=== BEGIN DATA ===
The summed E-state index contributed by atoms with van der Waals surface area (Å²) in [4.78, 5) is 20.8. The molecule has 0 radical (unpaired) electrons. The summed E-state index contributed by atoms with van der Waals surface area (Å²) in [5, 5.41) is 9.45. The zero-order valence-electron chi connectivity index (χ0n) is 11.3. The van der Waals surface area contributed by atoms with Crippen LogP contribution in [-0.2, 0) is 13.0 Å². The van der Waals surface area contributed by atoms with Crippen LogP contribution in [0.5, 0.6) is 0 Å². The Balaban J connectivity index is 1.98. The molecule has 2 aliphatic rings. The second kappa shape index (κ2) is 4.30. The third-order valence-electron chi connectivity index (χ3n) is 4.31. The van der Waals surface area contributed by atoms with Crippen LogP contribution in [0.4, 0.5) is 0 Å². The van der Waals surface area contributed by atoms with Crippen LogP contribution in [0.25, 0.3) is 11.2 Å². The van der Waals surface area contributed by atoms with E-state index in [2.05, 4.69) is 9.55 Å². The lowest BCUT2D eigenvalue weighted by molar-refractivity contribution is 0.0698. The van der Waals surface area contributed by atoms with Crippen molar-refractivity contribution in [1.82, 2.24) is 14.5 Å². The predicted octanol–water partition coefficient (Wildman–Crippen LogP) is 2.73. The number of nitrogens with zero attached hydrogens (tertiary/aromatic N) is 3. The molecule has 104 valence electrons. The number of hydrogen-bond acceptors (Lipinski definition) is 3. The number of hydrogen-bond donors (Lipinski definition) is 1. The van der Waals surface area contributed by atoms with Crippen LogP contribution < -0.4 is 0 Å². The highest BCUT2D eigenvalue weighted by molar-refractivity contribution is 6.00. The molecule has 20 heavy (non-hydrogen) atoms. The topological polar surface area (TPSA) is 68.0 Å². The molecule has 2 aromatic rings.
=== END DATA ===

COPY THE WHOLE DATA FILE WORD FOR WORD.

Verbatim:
The summed E-state index contributed by atoms with van der Waals surface area (Å²) in [4.78, 5) is 20.8. The molecule has 0 radical (unpaired) electrons. The summed E-state index contributed by atoms with van der Waals surface area (Å²) in [5, 5.41) is 9.45. The zero-order valence-electron chi connectivity index (χ0n) is 11.3. The van der Waals surface area contributed by atoms with Crippen LogP contribution in [-0.2, 0) is 13.0 Å². The van der Waals surface area contributed by atoms with Crippen LogP contribution in [0.5, 0.6) is 0 Å². The Balaban J connectivity index is 1.98. The molecule has 2 aliphatic rings. The second kappa shape index (κ2) is 4.30. The third-order valence-electron chi connectivity index (χ3n) is 4.31. The van der Waals surface area contributed by atoms with Crippen LogP contribution in [0.4, 0.5) is 0 Å². The van der Waals surface area contributed by atoms with Crippen LogP contribution in [0.25, 0.3) is 11.2 Å². The van der Waals surface area contributed by atoms with E-state index in [2.05, 4.69) is 9.55 Å². The lowest BCUT2D eigenvalue weighted by molar-refractivity contribution is 0.0698. The van der Waals surface area contributed by atoms with Crippen molar-refractivity contribution in [1.82, 2.24) is 14.5 Å². The predicted octanol–water partition coefficient (Wildman–Crippen LogP) is 2.73. The number of nitrogens with zero attached hydrogens (tertiary/aromatic N) is 3. The molecule has 104 valence electrons. The number of hydrogen-bond acceptors (Lipinski definition) is 3. The number of hydrogen-bond donors (Lipinski definition) is 1. The van der Waals surface area contributed by atoms with Crippen LogP contribution < -0.4 is 0 Å². The highest BCUT2D eigenvalue weighted by molar-refractivity contribution is 6.00. The molecule has 20 heavy (non-hydrogen) atoms. The topological polar surface area (TPSA) is 68.0 Å². The molecule has 2 aromatic rings.